CHARLESTON, SC (WCSC) - The WCSC Live 5 First Alert Weather team is committed to you and your family's safety during any severe weather.
As part of our most critical mission of providing public safety information to our community, the team created the First Alert Weather Day concept to help alert members of our community to potential weather dangers quickly and provide more information about impacts and other important information like business and school closings and event cancellations when they happen.
The life of one viewer is a far higher priority than any entertainment program we can provide.
We follow specific guidelines for interrupting programming. If there is a National Weather Service-issued tornado warning for any one of the counties we serve, we will provide continuous coverage until the warning expires or we no longer see a significant threat to lives or property.
WCSC will make every attempt during these programming interruptions to work with CBS and other syndicated partners to provide and re-air these interrupted programs at a later time in their entirety.
During less impactful severe weather events, such as tornado watches or thunderstorm warnings, we will use our crawl and map system to provide viewers ongoing weather updates. However, some thunderstorms can produce wind shear as strong as weak tornadoes. During these events, we may elect to interrupt programming and provide updated tracking and analysis. We may also choose to interrupt programming when strong to severe storms are moving into highly populated areas during peak travel times or during major outdoor events.
WCSC may declare a Live 5 First Alert Weather Day when any of the following weather hazards appear on the horizon:
- Potential Hurricane
- Strong to severe storms, which could include damaging hail, dangerous lightning and destructive tornadoes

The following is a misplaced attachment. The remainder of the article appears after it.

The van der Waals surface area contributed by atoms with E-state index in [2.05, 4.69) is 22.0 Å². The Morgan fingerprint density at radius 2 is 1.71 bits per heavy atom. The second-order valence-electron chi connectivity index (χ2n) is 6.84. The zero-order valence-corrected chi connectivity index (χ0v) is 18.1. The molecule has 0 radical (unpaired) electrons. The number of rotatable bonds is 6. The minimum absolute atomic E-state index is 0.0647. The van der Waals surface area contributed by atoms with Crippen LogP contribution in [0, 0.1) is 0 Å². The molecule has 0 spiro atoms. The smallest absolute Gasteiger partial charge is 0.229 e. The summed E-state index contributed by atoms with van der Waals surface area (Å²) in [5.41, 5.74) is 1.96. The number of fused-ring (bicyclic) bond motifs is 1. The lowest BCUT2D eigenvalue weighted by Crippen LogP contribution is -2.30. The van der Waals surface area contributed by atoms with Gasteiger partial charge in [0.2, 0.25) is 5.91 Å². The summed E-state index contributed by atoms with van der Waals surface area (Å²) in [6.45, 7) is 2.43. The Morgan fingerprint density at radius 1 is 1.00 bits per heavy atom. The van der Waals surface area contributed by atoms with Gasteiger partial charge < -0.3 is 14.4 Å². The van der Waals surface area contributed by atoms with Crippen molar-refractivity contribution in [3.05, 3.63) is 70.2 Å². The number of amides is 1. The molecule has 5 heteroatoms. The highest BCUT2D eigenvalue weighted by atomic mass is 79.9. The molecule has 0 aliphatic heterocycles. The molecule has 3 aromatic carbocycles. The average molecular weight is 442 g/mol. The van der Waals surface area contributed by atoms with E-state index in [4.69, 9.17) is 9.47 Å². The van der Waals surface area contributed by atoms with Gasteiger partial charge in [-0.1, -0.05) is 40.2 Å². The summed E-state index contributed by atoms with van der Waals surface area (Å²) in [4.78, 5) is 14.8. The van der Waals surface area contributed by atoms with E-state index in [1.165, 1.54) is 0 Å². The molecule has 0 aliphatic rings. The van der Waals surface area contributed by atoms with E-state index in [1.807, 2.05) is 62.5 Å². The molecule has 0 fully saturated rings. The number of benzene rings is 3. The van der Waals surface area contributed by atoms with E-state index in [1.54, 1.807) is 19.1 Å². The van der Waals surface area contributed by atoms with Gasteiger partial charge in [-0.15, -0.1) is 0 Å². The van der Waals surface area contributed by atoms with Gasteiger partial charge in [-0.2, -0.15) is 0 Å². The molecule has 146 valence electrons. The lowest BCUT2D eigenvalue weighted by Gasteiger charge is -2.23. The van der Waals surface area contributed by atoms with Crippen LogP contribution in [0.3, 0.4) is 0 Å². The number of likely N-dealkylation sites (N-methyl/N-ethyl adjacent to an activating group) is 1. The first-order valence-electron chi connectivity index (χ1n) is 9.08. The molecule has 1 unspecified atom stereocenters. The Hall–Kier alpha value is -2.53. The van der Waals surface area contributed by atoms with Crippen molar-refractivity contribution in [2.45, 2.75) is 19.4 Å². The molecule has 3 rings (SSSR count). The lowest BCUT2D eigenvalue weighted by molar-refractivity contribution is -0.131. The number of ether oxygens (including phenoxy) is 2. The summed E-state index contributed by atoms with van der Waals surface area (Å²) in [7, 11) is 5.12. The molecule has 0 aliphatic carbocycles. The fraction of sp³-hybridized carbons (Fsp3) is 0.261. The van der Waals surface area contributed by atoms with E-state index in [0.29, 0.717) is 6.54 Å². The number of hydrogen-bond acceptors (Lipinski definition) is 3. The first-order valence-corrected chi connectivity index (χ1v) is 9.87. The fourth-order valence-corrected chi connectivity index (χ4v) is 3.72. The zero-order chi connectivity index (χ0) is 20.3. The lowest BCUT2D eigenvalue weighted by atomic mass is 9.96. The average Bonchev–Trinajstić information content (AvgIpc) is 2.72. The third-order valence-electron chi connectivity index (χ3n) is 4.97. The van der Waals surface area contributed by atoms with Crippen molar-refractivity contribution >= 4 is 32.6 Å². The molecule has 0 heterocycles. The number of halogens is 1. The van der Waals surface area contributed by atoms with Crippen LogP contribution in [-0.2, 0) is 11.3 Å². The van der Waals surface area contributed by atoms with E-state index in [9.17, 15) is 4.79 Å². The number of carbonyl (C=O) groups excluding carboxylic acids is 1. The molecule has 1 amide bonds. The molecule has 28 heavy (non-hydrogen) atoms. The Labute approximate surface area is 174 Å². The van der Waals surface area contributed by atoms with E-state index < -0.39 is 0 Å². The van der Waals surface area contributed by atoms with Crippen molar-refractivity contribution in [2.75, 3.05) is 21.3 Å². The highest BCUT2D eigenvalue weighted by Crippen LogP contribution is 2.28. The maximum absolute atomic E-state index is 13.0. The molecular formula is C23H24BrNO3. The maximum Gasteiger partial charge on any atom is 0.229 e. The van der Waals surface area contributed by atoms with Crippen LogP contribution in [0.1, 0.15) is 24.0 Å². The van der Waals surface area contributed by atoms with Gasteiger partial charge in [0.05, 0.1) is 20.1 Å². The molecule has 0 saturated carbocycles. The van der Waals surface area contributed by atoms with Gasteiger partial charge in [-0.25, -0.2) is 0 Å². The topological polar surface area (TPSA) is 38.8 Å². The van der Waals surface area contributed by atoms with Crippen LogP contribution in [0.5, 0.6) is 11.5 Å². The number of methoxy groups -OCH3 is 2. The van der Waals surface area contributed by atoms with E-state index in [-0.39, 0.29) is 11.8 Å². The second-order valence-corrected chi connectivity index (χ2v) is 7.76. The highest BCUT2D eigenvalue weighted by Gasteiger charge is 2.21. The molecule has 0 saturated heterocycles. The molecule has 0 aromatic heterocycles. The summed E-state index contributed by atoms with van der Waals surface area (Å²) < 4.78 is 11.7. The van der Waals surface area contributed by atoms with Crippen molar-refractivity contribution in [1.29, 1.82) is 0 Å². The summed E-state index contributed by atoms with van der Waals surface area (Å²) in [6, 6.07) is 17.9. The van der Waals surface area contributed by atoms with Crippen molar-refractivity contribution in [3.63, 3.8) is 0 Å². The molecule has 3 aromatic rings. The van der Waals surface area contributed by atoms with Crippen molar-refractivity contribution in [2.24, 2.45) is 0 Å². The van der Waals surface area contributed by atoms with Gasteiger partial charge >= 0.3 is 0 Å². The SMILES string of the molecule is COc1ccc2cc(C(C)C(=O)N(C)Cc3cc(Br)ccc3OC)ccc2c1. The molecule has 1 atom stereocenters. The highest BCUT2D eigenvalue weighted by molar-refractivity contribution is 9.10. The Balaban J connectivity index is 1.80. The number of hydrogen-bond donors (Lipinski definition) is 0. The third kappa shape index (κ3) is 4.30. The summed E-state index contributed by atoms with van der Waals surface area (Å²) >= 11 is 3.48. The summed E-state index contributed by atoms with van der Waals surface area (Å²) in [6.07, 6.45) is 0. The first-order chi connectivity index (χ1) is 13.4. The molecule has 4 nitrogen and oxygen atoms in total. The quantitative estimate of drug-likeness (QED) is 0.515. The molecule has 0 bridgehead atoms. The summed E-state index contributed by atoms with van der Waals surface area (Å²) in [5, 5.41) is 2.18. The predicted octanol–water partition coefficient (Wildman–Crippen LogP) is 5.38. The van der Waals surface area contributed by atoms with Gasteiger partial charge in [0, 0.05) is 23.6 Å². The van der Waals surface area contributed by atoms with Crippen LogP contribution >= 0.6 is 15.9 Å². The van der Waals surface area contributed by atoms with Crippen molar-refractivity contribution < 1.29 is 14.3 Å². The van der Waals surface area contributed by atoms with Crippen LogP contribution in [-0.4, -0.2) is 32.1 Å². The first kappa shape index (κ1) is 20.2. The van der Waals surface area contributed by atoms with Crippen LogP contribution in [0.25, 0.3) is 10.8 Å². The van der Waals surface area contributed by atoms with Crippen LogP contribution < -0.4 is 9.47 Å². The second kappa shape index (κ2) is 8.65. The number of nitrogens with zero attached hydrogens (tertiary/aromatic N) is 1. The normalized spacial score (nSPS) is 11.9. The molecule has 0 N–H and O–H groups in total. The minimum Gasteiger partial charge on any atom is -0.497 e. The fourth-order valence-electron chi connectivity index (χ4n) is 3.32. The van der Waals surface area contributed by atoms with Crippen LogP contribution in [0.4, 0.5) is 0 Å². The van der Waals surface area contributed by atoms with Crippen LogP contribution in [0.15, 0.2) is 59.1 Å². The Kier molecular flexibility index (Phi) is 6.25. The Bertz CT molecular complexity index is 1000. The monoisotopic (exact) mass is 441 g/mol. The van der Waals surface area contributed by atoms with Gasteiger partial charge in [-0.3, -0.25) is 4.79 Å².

- Freezing rain, winter precipitation or possible snow
- Heavy or continuous rains
- Flooding conditions
- High Tides combined with significant rain
- Extreme heat
- Extreme cold
- High fire danger
In short, if threatening conditions are possible in the Live 5 viewing area, we will declare a First Alert Weather Day to give viewers the most advance warning possible - even before a watch or warning is issued by the National Weather Service. First Alert is all about alerting you, protecting you, and keeping your family safe. We want to give you as much time as possible to plan and ensure you are adequately prepared for these events.
We'll make sure you know when it's a First Alert Weather Day:
- You'll see our profile pictures on Facebook and Twitter change to a special, red First Alert Weather Day icon.
- You'll see a Live 5 First Alert Weather Day story on Live5News.com, which will also be sent as an alert on your Live 5 First Alert Weather Mobile App. We'll also link you to this story on our social media platforms including Facebook, Twitter and Instagram.
- During the broadcast day, you will notice a red Live 5 First Alert Weather Day icon on your television screen.
- Our newscasts will open with a special announcement stating a Live 5 First Alert Weather Day has been declared, and you will see additional special graphics throughout our newscasts and weather segments.
- We'll also alert you on mobile and on social media if there have been changes to storm timelines, storm strength, and other factors which affect and impacts the details of the First Alert Weather Day.
Why don't you simply crawl the information at the bottom or top of the screen?
We simply cannot provide the street by street and neighborhood tracking through a crawl system. Plus, severe weather may be impacting multiple counties, and storms often gain strength and weaken during a weather event. It would be too confusing for the viewer to scroll pages of text across the screen.
I have seen the wording strong storm indicated by your crawl and map system. What does this mean?
A strong storm is a storm that is not technically severe by National Weather Service standards, but still may cause minimal property damage. Typically, strong storms produce winds between 30 and 50 mph.
Why are there so many tornado warnings with often few reports of damage?